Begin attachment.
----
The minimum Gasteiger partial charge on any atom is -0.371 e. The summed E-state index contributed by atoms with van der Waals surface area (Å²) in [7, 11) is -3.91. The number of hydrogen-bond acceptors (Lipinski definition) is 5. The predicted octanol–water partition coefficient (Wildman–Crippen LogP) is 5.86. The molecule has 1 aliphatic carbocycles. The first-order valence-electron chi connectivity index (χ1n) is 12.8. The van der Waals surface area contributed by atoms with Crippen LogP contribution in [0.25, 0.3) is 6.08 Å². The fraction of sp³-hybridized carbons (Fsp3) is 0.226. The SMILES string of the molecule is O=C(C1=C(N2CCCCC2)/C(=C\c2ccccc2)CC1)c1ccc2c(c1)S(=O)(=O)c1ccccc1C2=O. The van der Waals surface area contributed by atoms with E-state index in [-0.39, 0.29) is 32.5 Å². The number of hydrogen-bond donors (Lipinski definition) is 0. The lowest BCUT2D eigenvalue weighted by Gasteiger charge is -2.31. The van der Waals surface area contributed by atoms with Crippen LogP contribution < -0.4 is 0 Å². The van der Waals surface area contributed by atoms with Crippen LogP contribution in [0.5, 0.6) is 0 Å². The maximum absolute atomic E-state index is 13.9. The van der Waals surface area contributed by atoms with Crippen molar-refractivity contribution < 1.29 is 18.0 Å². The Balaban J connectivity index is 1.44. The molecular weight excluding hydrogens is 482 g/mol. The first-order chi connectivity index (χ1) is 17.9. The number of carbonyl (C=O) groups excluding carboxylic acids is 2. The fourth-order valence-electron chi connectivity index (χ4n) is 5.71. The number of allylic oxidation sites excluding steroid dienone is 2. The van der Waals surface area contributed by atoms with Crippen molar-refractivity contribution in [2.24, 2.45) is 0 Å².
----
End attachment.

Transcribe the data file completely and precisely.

The minimum Gasteiger partial charge on any atom is -0.371 e. The summed E-state index contributed by atoms with van der Waals surface area (Å²) in [7, 11) is -3.91. The number of hydrogen-bond acceptors (Lipinski definition) is 5. The predicted octanol–water partition coefficient (Wildman–Crippen LogP) is 5.86. The molecule has 1 aliphatic carbocycles. The first-order valence-electron chi connectivity index (χ1n) is 12.8. The van der Waals surface area contributed by atoms with Crippen LogP contribution in [0.25, 0.3) is 6.08 Å². The fraction of sp³-hybridized carbons (Fsp3) is 0.226. The SMILES string of the molecule is O=C(C1=C(N2CCCCC2)/C(=C\c2ccccc2)CC1)c1ccc2c(c1)S(=O)(=O)c1ccccc1C2=O. The van der Waals surface area contributed by atoms with E-state index in [-0.39, 0.29) is 32.5 Å². The number of hydrogen-bond donors (Lipinski definition) is 0. The lowest BCUT2D eigenvalue weighted by Gasteiger charge is -2.31. The van der Waals surface area contributed by atoms with Crippen LogP contribution < -0.4 is 0 Å². The van der Waals surface area contributed by atoms with Crippen LogP contribution in [0.5, 0.6) is 0 Å². The maximum absolute atomic E-state index is 13.9. The van der Waals surface area contributed by atoms with Crippen molar-refractivity contribution < 1.29 is 18.0 Å². The Balaban J connectivity index is 1.44. The molecular weight excluding hydrogens is 482 g/mol. The first-order chi connectivity index (χ1) is 17.9. The number of carbonyl (C=O) groups excluding carboxylic acids is 2. The fourth-order valence-electron chi connectivity index (χ4n) is 5.71. The number of allylic oxidation sites excluding steroid dienone is 2. The van der Waals surface area contributed by atoms with Crippen molar-refractivity contribution in [2.24, 2.45) is 0 Å².